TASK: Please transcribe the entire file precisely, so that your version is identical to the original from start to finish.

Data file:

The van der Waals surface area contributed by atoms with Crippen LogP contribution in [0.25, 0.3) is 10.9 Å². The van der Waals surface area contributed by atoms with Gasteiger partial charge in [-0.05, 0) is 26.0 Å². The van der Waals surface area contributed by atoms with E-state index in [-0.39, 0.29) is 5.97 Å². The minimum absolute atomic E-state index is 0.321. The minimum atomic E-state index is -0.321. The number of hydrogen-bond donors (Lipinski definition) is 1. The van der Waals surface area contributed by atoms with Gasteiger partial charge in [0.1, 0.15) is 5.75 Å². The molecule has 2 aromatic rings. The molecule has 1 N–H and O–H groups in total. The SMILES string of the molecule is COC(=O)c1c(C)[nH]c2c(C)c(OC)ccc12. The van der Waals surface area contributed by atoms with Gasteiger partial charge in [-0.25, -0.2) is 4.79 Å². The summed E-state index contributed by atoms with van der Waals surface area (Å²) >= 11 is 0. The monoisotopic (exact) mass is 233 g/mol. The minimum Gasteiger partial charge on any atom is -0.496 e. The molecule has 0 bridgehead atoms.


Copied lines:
The van der Waals surface area contributed by atoms with Crippen LogP contribution in [0.25, 0.3) is 10.9 Å². The van der Waals surface area contributed by atoms with Gasteiger partial charge in [-0.05, 0) is 26.0 Å². The van der Waals surface area contributed by atoms with E-state index in [-0.39, 0.29) is 5.97 Å². The minimum absolute atomic E-state index is 0.321. The minimum atomic E-state index is -0.321. The number of hydrogen-bond donors (Lipinski definition) is 1. The van der Waals surface area contributed by atoms with Gasteiger partial charge in [0.1, 0.15) is 5.75 Å². The molecule has 2 aromatic rings. The molecule has 1 N–H and O–H groups in total. The SMILES string of the molecule is COC(=O)c1c(C)[nH]c2c(C)c(OC)ccc12. The van der Waals surface area contributed by atoms with Gasteiger partial charge in [-0.25, -0.2) is 4.79 Å². The summed E-state index contributed by atoms with van der Waals surface area (Å²) >= 11 is 0. The monoisotopic (exact) mass is 233 g/mol. The minimum Gasteiger partial charge on any atom is -0.496 e. The molecule has 0 bridgehead atoms.